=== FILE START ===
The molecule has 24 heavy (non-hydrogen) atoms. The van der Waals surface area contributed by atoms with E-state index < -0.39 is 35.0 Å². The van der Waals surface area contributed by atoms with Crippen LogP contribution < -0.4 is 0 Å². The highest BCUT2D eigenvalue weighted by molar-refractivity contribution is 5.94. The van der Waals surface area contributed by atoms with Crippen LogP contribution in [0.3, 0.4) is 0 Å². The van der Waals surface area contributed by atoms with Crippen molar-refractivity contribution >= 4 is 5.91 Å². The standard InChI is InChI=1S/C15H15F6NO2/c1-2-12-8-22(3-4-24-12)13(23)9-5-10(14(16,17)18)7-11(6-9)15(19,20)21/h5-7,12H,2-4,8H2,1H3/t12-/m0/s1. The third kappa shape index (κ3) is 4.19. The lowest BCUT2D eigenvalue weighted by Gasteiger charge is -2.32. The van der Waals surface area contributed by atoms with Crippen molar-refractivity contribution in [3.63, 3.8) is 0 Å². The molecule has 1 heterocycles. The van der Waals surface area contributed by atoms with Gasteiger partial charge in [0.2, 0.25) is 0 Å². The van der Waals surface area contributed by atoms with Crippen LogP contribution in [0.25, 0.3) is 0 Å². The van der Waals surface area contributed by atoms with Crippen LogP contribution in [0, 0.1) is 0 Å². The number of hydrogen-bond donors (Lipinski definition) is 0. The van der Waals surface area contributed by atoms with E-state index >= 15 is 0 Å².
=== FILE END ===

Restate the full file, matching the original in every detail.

The molecule has 24 heavy (non-hydrogen) atoms. The van der Waals surface area contributed by atoms with E-state index < -0.39 is 35.0 Å². The van der Waals surface area contributed by atoms with Crippen LogP contribution < -0.4 is 0 Å². The highest BCUT2D eigenvalue weighted by molar-refractivity contribution is 5.94. The van der Waals surface area contributed by atoms with Crippen LogP contribution in [0.3, 0.4) is 0 Å². The van der Waals surface area contributed by atoms with Crippen molar-refractivity contribution >= 4 is 5.91 Å². The standard InChI is InChI=1S/C15H15F6NO2/c1-2-12-8-22(3-4-24-12)13(23)9-5-10(14(16,17)18)7-11(6-9)15(19,20)21/h5-7,12H,2-4,8H2,1H3/t12-/m0/s1. The third kappa shape index (κ3) is 4.19. The lowest BCUT2D eigenvalue weighted by Gasteiger charge is -2.32. The van der Waals surface area contributed by atoms with Crippen molar-refractivity contribution in [3.63, 3.8) is 0 Å². The molecule has 1 heterocycles. The van der Waals surface area contributed by atoms with Gasteiger partial charge in [0.2, 0.25) is 0 Å². The van der Waals surface area contributed by atoms with Crippen LogP contribution in [0.25, 0.3) is 0 Å². The van der Waals surface area contributed by atoms with Crippen LogP contribution in [0, 0.1) is 0 Å². The number of hydrogen-bond donors (Lipinski definition) is 0. The van der Waals surface area contributed by atoms with E-state index >= 15 is 0 Å².